I want to talk about becoming an author. About publishing a book.
So you’re a writer. You get up early in the morning and you write. You drop the kids off at school and you write instead of doing the hoovering. You commute to work and you write on the bus. You stay up late at night and you write. And your dream is that one day, hopefully very soon, you will see your work published. In a book. A book that you can hold in your hands. If that’s you, I’m talking to you.
If what you dream of is your book being available in ebook format only, I’m not talking to you. Because you know that there are many options now for doing that. And personally I know very little about them, and you too have Google and Twitter. You will find your way.
But back to you, the dreamer, the one who wants to hold the solid block of pages in your hand and see your name on the cover and the printed words inside that you created and pulled together and spun into a story to be told to thousands of readers. You, who wants to be paid for your work, perhaps even for writing to be your actual job. You would like to make a living from it. Yes, well I’m really happy you’re here. Because that’s what I want to talk to you about.
If you are anything like I was, you’d be delighted to hear that somehow there is a shortcut. That agents can see through a first draft of a manuscript to the dazzling novel you know it eventually will be. Or that publishers right now are trawling the electric interweb for rising stars to pull under their wing and lead through the golden doors of literary fame and fortune. Or how the publishing landscape is changing and that now the gatekeepers have left and you are the most powerful person in the publishing supply chain, if only someone could explain to you how that works. You might even be willing to pay for that advice.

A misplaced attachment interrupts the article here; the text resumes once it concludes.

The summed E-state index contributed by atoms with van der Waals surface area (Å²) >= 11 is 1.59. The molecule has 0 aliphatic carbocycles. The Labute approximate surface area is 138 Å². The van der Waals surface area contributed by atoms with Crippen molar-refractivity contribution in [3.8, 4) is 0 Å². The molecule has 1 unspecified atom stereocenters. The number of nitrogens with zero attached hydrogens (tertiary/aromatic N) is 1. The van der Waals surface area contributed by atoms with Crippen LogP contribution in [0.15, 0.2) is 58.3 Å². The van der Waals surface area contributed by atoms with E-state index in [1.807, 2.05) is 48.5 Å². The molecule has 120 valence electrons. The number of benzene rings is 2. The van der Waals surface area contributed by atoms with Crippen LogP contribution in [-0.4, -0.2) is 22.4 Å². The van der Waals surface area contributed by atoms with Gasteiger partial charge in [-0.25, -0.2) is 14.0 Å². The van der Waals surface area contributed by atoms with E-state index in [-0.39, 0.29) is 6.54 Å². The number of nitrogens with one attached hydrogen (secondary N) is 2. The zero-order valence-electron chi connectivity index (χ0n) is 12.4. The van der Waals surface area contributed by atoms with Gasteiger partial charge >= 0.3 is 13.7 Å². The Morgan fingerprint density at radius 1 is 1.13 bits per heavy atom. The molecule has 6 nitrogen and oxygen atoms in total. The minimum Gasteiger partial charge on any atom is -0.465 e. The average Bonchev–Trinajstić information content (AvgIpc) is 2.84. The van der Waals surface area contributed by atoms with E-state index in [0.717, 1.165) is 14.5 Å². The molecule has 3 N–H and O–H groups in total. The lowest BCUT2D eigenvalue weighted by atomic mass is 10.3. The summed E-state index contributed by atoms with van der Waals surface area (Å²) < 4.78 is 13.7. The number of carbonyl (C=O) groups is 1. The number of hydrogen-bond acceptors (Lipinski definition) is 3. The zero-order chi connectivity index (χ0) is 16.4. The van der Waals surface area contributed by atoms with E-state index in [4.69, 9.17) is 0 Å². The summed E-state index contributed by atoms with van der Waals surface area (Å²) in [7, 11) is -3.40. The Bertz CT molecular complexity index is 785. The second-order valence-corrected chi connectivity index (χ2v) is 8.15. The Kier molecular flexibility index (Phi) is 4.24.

Well, my advice – which is free and you take it as it is – is that as far as I know there are no shortcuts, and you are certainly not the centre of the publishing world. Sorry. It’s not you. If I were to go out on a limb and say who I think does occupy that position, thinking about agents, publishers, bookshops, online retailers, authors, editors, and all the others, I would have to say that the most powerful person is likely to be…the reader. Maybe. But in any case it’s not you.
You are the writer, you are the author, you are the person who will create a story, and you will send it out into the world and you will ache with every rejection and bad review (and later you will soar with the offers and the delight of five fat golden stars). Or maybe you have thick skin or pure genius and that won’t happen at all.
But in the meantime I’ll tell you what you *are*. You are a market. Because of that ache for something that is out of your reach, because of your dream of something that is hard to achieve. Because there is something you really, REALLY want. Because of that, there are people out there ready to sell to you.
They are not there to sell you the magic formula, because if they had it, we’d all have it, and we’d all be hitting the jackpot, riding our fat advances to the top of the Sunday Times best-seller list. Oh but wait…